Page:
Shanghai Masters: Andy Murray relishes aggressive contest with old rival Djokovic
Andy Murray sets up a semi-final showdown with world No1 Novak Djokovic at the Shanghai Masters
Theirs is a rivalry that dates back for almost half their 28-year-old lifetimes, to when Andy Murray and Novak Djokovic were thrown together on the junior circuit.
But even their senior rivalry dates back nine years, to a Madrid meeting in 2006, and ever since, their 28-match story has intersected only at the highest level. All but two of the matches have been at Masters or Grand Slam level, and the ‘two’ were at the prestigious 500s in Dubai and Beijing.
Over the years, Djokovic became the dominant partner in their head-to-head, just as he now dominates every other player on the tennis tour. He won their first four matches before Murray rose to the challenge with three wins on the bounce. Djokovic went on to win five of their seven Grand Slam matches—though Murray won his first against Djokovic at the 2012 US Open, and his second also against Djokovic at Wimbledon. Their most recent Major contest, at this year’s French Open, was a superb five-setter, but Murray finally broke a losing eight-match streak against Djokovic this August by winning the Montreal Masters.
These two, this year, have in fact made themselves the men to beat. They top the rankings and the Race to London, Djokovic No2, Murray No2. It’s the same story in match-wins: 70 for the Serb, 63 for the Briton ahead of their Shanghai quarter-finals.
Murray, too, is one of only three men to beat Djokovic since the Serb won the Australian Open—itself a four-set thriller over Murray—and to add spice to their forthcoming 29th meeting, he has also enjoyed plenty of success in Shanghai.
The Briton, like Djokovic, has won this popular Masters twice, and was runner-up in 2012—yes, to Djokovic, in a classic that was in Murray’s grasp when he served for the match at a set and a break up and 30-0 to the good. Djokovic found a piece of magic, broke, and stole the second-set tie break, 7-6(11) and then the deciding set, 6-3.
At this year’s tournament, they will meet in the semis rather than the final, but both have been showing title-winning form. Djokovic sailed to the quarters, where he fought off an impressive Bernard Tomic, 7-6, 6-1, while Murray battled past John Isner in three sets and then hammered No5 seed Tomas Berdych for the loss of just four games, 6-1, 6-3.
More impressive still was the style of Murray’s winning: an aggressive, focused, dominant performance of 25 winners to just 14 errors, with just four points dropped on his first serve.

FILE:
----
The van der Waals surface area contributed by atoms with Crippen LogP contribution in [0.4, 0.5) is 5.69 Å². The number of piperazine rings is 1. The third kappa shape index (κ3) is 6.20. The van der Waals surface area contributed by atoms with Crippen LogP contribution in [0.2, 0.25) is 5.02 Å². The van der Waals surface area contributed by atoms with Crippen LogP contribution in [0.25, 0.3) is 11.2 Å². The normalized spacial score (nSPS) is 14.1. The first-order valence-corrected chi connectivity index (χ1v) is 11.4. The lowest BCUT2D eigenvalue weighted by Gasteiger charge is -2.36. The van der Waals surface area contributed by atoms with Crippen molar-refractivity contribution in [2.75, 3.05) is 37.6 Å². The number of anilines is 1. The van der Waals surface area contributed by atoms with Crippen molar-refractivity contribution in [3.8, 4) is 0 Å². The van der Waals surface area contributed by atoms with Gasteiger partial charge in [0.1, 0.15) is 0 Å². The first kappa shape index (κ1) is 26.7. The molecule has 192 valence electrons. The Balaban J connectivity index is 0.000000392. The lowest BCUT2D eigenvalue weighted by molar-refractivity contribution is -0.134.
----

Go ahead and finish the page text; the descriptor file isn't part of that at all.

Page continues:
He highlighted that tactical aggression—used by a number of players on these fast courts this week—as one of the keys to his success. He told the Sky Sports team: “I felt like I dictated all the match, and against someone who hits the ball as big as Tomas, that’s not always easy to do. I felt like I wasn’t having to do much defending, was really going for my shots, served well, and was getting a read on the return of serve, too, so I was putting him under pressure from the beginning of rallies on my own serve and also on his serve.
“I felt I was aggressive on the second [serve] as well. I mean in the second set I could have won all the games—I had opportunities, I think, in almost all his service games—so very happy with the performance, and it’s obviously good to conserve some energy for tomorrow.
He revealed, too, that he had encouraged himself to maintain his tactical plan mid-match: “When I was playing that well at the end of the first set, it’s difficult to keep that level… I went up 3-0 and 0-30 on his serve, I could have broken that game and I felt like I played a very good service game at 3-1, which was important… I tried to urge myself to keep being aggressive and keep doing what I was doing because if you take a couple of steps back against Tomas, he can hurt you.”
He then reflected on Djokovic.
“It will be an extremely tough match. He’s been playing well all year but especially the last couple of weeks. He’s not dropped a set in Beijing or here either. We’ve played some great matches before—we had one here, and even though I lost it, it was great tennis from both of us.
“[But] I feel like we’re quite different players from then. He’s won a bunch of Majors, I don’t think at that stage I’d won any myself, and I feel both of us have progressed and are playing quite different tennis to what we were then. I feel like we’re playing more aggressive, so hopefully there will be some shorter points tomorrow. But it is going to be a tough match: I look forward to it.”
If the two men with perhaps the best defensive movement on a tennis court both bring their attacking game to court, it could become the best match in what has been, thus far, a compelling and high-quality tournament.